Leadership
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Leadership

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Leadership Leadership Presentation Transcript

  • LEADERSHIP Prepared By : HITESH BAID
  • A Leadership Story:
    • A group of workers and their leaders are set a task of clearing a road through a dense jungle on a remote island to get to the coast where an estuary provides a perfect site for a port.
    • The leaders organise the labour into efficient units and monitor the distribution and use of capital assets – progress is excellent. The leaders continue to monitor and evaluate progress, making adjustments along the way to ensure the progress is maintained and efficiency increased wherever possible.
    • Then, one day amidst all the hustle and bustle and activity, one person climbs up a nearby tree. The person surveys the scene from the top of the tree.
  • A Leadership Story:
    • And shouts down to the assembled group below…
    • “ Wrong Way!”
    • (Story adapted from Stephen Covey (2004) “The Seven Habits of Highly Effective People” Simon & Schuster).
    • “ Management is doing things right, leadership is doing the right things”
    • (Warren Bennis and Peter Drucker)
  • LEADERSHIP
    • IT IS THE PROCESS OF ENCOURAGING & HELPING OTHERS TO WORK ENTHUSIASTICALLY TOWARDS OBJECTIVES.
    • IT IS THE RELATIONSHIP IN WHICH ONE PERSON(THE LEADER) INFLUENCES OTHERS TO WORK TOGETHER WILINGLY ON RELATED TASKS TO ATTAIN GOALS DESIRED BY THE LEADER & OR GROUP.
  • Leadership
  • Types of Leadership Style
  • Types of Leadership Style
    • Autocratic:
      • Leader makes decisions without reference to anyone else
      • High degree of dependency on the leader
      • Can create de-motivation and alienation of staff
      • May be valuable in some types of business where decisions need to be made quickly and decisively
  • Types of Leadership Style
    • Democratic:
    • Encourages decision making from different perspectives – leadership may be emphasised throughout the organisation
      • Consultative: process of consultation before decisions are taken
      • Persuasive: Leader takes decision and seeks to persuade others that the decision is correct
  • Types of Leadership Style
    • Democratic:
      • May help motivation and involvement
      • Workers feel ownership of the firm and its ideas
      • Improves the sharing of ideas and experiences within the business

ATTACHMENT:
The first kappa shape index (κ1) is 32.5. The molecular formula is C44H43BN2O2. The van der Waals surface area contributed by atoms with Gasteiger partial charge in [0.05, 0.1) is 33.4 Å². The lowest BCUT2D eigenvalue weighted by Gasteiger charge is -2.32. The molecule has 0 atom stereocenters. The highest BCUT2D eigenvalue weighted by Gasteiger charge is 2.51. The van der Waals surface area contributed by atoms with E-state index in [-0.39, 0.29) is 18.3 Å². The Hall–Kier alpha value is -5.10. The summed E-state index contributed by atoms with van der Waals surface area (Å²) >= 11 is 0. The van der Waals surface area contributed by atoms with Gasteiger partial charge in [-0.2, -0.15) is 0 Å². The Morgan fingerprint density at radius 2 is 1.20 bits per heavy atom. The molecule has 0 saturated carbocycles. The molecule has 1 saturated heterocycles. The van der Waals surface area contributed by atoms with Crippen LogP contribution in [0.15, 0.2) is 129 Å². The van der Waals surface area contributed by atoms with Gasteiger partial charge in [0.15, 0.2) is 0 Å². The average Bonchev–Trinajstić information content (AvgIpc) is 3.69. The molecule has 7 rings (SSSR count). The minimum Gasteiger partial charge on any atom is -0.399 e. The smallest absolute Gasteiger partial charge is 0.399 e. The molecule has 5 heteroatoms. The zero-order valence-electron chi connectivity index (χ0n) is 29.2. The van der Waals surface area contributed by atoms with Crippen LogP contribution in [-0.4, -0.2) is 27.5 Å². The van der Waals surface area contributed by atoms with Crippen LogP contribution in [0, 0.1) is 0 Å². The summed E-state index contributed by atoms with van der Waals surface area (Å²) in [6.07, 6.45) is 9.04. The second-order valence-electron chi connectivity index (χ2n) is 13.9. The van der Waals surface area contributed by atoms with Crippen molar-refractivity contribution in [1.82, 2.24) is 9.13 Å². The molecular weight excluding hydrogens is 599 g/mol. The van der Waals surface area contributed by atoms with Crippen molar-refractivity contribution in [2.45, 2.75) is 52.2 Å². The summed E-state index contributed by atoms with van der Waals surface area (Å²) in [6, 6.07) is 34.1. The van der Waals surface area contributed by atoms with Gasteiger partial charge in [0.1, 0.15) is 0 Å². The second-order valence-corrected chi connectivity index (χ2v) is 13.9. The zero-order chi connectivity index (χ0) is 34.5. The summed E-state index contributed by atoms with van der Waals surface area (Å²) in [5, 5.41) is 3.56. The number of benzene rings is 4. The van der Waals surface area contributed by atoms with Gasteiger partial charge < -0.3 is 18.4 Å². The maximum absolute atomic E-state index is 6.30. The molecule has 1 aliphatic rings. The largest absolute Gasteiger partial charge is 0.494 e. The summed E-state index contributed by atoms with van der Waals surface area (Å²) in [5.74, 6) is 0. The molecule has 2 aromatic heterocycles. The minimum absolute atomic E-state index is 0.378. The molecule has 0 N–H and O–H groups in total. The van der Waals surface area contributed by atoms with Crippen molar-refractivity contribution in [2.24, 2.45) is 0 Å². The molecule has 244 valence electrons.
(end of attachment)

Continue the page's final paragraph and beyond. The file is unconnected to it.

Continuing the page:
• Can delay decision making
  • Types of Leadership Style
    • Laissez-Faire:
      • ‘ Let it be’ – the leadership responsibilities are shared by all
      • Can be very useful in businesses where creative ideas are important
      • Can be highly motivational, as people have control over their working life
      • Can make coordination and decision making time-consuming and lacking in overall direction
      • Relies on good team work
      • Relies on good interpersonal relations
  • Types of Leadership Style
    • Paternalistic:
    • Leader acts as a ‘father figure’
    • Paternalistic leader makes decision but may consult
    • Believes in the need to support staff
  • LEADERSHIP STYLES & THEIR IMPLICATIONS
    • 4 TYPES
    • 1. STYLE BASED ON THE
    • AMOUNT OF AUTHORITY
    • RETAINED BY LEADER
    • 2. STYLE BASED ON TASK VS.
    • PEOPLE EMPHASIS
    • 3. STYLE BASED ON ASSUMPTIONS ABOUT PEOPLE
    • 4. ENTREPRENURSHIP
    • LEADERSHIP STYLE
  • 1. STYLE BASED ON AMOUNT OF AUTHORITY
    • A. AUTHORITARIAN – RETENTION OF FULL AUTHORITY WITH LEADER.
    • IF LEADER IS COMPETENT, ALL TASKS ARE EFFICIENTLY COMPLETED BECAUSE OF SAVING OF TWO WAY COMMUNICATION TIME.
  • STYLE BASED ON AUTHORITY
    • B. PARTICIPATIVE – 3 TYPES
    • 1. CONSULTATIVE : LEADER SOLICIT OPINION BEFORE MAKING DECISION FROM A GROUP BUT DO NOT FEEL OBLIGED TO ACCEPT GROUP THINKING.
    • LESS AUTHORITY VESTED WITH GROUP.
  • STYLE BASED ON AUTHORITY
    • 2. CONSENSUAL : LEADER ENCOURAGE GROUP DISCUSSION & CHOOSE GENERAL AGREEMENTED DECISIONS. MORE AUTHORITY VESTED WITH GROUP.
    • 3. DEMOCRATIC : LEADER CONFER FINAL AUTHORITY TO GROUP , FUNCTION AS COLLECTORS OF OPINION & TAKE VOTE BEFORE MAKING OF DECISION. FULL AUTHORITY WITH GROUP.
  • STYLE BASED ON AUTHORITY